Bulk, container and offshore orders currently constitute 51% of the total orderbook. Due to the current market conditions in these segments, more orders could continue to be postponed and the orderbook for 2017 could be "filled up" solely by postponed orders.
In 2015, 95% of the orders that were postponed for later delivery were pushed into 2016.
"Hence, in a scenario where we assume that the same percentage of orders will be postponed from 2016 to 2017, the orderbook for 2017 could actually increase by 17 million cgt to just above 50 million cgt. Moreover, if we adjust for the new orders that will most likely be placed during 2016 for delivery in 2017, scheduled orders for delivery in 2017 could end up at a similar level as in 2015 and 2016, which would support yard utilisation," said the institute.
However, the problem is that if the orderbook is filled up with postponed orders, the shipyards do not receive any new capital or liquidity, as final payments are solely delayed. Therefore, there is a reasonable risk that orders will continue to be postponed, and consequently the already financially troubled yards will remain under pressure, the institute adds.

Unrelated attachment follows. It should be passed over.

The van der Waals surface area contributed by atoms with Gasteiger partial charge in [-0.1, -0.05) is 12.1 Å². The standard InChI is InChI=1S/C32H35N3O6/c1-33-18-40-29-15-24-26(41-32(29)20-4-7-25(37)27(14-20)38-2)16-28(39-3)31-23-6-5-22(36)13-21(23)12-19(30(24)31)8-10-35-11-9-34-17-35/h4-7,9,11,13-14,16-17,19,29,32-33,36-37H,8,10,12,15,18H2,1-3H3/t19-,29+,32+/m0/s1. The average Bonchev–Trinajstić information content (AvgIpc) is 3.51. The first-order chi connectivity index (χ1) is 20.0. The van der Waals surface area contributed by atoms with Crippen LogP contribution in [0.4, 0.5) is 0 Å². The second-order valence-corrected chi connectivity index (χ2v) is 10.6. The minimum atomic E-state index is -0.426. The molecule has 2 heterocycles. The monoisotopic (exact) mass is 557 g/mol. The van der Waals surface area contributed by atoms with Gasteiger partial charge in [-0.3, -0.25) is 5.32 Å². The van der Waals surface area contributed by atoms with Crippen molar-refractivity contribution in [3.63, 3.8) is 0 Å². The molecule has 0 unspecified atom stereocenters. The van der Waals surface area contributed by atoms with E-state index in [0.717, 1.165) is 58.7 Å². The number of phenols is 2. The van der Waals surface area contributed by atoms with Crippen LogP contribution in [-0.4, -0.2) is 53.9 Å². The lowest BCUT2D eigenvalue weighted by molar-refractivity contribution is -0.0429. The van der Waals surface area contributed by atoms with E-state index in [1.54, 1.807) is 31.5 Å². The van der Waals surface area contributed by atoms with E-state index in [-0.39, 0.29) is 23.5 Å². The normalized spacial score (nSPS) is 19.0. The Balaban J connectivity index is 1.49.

"Currently, there are around 340 yards that have less than one year of order cover. After having entered into the second quarter of 2016, three-quarters of these yards have already emptied their orderbooks and we expect them to close in 2016," DSF says.
By the end of 2016, Danish Ship Finance expects that the number of active yards could drop to around 530 – and that is only counting those that are currently running out of orders.
Based on the institute's estimates, around ten first-tier yards will close down in 2016 and 190 second-tier yards. Some of the first-tier yards that are exposed to close down are primarily occupied with repairs and therefore will probably not close down entirely but will put their newbuilding operations on hold. If yards also start to close as a result of financial problems, the amount of yard capacity could go even lower.
"We see no easy solution for the shipbuilding industry. The coming years will be extremely difficult and a lot of yards will have to close down. However, in some ways the demise of the shipbuilding industry is a necessary evil in order for shipping to return to a more normalised state," the institute concludes, adding that the industry needs to adjust active yard capacity for lower future demand in order to balance the declining orderbook, increase newbuilding prices and avert the growing liquidity crisis.
Sinotrans&CSC Jinling Shipyard under China's state-owned enterprise Sinotrans&CSC Holdings Co., Ltd. launched a 9,900dwt cement carrier for its UK-based shipowner on May 17, according to a domestic shipping news report.
The vessel measures 124.7m in length overall, 20m in breadth moulded, and 10.80m in depth moulded, the report added.